# CFD-Wiki talk:Format and style guide

### From CFD-Wiki

mondar

## Proposed addition to Mathematical formulas section

- Three-dimensional vectors should be written either in tensor notation (e.g. "u_i" gives ) or in vector notation (e.g. "\vec{u}" gives ).
- Matrices should be written in bold math (\mathbf) to differentiate them from other variables (e.g. "\mathbf{A}" gives ). Matrices should be given upper case symbols, and vectors (matrices with one column or row) should be given lower case. The elements of matrices should be written in lower case with subscripts. For example:

or

## Vector/Matrix formating

I (JasonD) propose that we edit a paragraph/blurb here on this until it comes to some steady state and then either go the forum with it or just move it to the style guide.

Here's what we seem to agree on:

- n-tuples (nx1 arrays) need to differentiated from matrices
- Elements of arrays/vectors are lower case with subscripts
- matrices are upper case

Here are some open questions:

- Differentiation of n-tuples:
- \vec
- \mathbf - this will avoid confusion with vectors in
- \mathrm - same as above

- Differentiation of matrices
- plain math (current)
- \mathbf
- \mathrm

- "Best" (for sake of consistency) letter to use as solution n-tuple
- x is used in most of the linear algebra literature, so I (JasonD) think this would be best for the linear systems section.

### Samples

- --Jola 17:18, 17 December 2005 (MST)

I would go with

.

Just kidding. although it seems a good combination of the above variations :P (Jonas, can we have some smileys in the forums?)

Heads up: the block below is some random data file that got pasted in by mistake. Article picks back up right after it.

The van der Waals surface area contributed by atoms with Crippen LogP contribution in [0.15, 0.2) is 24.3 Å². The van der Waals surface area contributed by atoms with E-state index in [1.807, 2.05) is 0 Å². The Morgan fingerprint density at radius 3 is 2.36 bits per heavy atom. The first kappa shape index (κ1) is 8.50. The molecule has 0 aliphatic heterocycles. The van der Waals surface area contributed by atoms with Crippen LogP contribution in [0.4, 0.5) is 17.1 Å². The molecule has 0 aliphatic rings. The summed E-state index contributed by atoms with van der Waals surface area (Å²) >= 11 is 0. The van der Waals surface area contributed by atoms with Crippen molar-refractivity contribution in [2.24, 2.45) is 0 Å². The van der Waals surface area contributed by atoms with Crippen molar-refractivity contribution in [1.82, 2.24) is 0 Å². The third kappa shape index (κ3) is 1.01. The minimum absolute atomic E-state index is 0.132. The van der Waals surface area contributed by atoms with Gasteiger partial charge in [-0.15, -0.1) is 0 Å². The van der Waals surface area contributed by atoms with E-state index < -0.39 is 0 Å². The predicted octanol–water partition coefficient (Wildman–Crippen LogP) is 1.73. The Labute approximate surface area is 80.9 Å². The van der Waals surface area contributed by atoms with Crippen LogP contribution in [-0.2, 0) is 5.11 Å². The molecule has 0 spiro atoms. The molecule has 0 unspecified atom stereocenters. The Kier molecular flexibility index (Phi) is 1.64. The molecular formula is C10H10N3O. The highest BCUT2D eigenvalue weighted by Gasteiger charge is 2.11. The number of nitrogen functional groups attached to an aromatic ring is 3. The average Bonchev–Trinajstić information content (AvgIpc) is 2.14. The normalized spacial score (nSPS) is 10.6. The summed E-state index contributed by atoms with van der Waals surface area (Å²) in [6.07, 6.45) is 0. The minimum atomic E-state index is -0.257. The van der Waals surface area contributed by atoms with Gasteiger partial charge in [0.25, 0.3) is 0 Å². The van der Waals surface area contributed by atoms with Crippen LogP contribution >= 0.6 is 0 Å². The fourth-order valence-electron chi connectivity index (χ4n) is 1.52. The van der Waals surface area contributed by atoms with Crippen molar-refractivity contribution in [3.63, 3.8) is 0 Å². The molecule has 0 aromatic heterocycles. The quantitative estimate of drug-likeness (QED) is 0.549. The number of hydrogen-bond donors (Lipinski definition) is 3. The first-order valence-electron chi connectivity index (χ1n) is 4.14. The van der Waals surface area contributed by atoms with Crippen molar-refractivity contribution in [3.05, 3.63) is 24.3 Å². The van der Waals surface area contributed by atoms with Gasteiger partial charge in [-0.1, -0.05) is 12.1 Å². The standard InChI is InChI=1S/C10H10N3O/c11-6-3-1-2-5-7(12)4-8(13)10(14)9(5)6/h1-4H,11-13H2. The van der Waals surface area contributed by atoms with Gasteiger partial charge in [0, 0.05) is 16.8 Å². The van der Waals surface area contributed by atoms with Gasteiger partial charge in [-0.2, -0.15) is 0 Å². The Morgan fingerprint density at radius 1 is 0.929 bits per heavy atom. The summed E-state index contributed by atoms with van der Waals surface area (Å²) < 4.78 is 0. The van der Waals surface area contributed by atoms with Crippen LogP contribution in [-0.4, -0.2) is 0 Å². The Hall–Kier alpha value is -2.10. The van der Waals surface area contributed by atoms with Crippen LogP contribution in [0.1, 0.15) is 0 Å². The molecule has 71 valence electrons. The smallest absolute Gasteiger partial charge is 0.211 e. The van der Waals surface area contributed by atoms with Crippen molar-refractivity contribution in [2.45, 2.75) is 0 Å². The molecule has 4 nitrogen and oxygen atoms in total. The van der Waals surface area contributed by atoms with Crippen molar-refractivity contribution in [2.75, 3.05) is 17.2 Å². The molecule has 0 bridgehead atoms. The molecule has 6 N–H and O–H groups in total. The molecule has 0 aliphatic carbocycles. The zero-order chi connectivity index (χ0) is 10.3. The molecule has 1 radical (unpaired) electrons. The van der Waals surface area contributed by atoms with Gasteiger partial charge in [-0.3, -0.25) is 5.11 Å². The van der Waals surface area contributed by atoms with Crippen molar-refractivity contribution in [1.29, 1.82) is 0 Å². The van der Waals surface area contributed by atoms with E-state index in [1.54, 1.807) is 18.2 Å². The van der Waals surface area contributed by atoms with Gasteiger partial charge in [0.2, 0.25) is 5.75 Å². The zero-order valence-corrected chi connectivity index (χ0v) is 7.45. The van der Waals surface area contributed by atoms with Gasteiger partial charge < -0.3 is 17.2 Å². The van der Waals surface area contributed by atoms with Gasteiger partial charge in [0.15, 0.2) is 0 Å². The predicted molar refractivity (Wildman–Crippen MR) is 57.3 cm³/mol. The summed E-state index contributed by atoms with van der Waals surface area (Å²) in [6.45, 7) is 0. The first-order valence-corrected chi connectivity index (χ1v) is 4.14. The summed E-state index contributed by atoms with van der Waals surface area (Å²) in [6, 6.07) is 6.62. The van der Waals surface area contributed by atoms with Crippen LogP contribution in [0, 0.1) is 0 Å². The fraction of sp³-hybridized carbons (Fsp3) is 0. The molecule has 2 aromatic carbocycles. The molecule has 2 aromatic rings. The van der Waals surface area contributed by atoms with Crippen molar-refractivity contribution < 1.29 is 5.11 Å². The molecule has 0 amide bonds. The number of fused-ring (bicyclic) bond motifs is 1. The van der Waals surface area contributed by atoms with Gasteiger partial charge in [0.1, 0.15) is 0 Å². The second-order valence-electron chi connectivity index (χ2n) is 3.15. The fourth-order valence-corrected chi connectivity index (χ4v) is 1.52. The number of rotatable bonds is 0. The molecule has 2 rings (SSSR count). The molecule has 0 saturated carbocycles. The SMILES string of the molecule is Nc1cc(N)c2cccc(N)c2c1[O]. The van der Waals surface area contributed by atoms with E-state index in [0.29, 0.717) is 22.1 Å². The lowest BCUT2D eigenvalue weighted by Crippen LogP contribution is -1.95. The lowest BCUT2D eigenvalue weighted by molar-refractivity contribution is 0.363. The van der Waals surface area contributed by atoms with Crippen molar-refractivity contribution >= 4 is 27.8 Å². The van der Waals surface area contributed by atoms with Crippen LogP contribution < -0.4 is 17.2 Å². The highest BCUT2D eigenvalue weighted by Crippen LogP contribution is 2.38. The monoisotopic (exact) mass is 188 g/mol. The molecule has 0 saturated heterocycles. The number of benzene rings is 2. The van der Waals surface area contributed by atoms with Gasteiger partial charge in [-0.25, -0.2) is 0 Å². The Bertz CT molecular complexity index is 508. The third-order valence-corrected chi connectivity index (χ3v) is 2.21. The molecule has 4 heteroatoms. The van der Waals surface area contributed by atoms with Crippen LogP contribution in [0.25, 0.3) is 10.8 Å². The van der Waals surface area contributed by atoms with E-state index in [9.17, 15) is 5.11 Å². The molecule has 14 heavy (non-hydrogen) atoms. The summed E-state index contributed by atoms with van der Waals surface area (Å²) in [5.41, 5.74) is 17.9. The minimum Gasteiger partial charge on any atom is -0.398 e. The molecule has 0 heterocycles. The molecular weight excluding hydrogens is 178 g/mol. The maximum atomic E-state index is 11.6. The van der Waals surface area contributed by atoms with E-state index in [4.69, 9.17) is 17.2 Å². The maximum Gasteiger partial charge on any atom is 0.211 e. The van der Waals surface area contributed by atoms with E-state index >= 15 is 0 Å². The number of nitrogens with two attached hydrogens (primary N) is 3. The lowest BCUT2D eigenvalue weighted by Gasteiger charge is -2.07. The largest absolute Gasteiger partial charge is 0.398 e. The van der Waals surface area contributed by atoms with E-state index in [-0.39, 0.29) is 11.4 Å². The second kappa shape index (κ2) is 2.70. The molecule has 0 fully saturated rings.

Okey, I see that the explicit vector notation is pretty good because the boldface doesn't appear really bold on the webpage (or something is messed up with my screen), in addition to the fact that we will most likely use this form of the equation two or three times (in the introduction, in the introduction again, and in the conclusion). So there will be no harm in presenting it in vector form. I always have a newbie in my mind, and we don't want them to get confused between vectors, matrices, and real numbers.

Is there still a hope for using instead of x ? Both views are good. As Jason mentioned, it will be easier to check against some algorithmic implementations when using x, while on the other hand, phi is pretty well known in CFD circles denoting a generic scalar (to the extent that a professor once called me phi cos he didn't know my name! In this case, phi denoted a generic human!)

-- Tony

I'd say "no" as to the uniform use of - it'll cause too many problems with the iterative methods and greek letters. I don't have a strong preference on the \vec or \mathbf issue. I guess I'd lean towards \mathbf if I was forced to choose, mainly because looking at the various options, looks best to me. I moved Jonas's \mathrm matrix up with the others, and added a couple of others. I think that we don't need the \, when all of the letters are romanized, but we do need it if either the matrix or the vector is in a font with a slant. Did I miss any of the style permutations? Shall we move in the general direction of a decision?

--Jasond 11:24, 18 December 2005 (MST)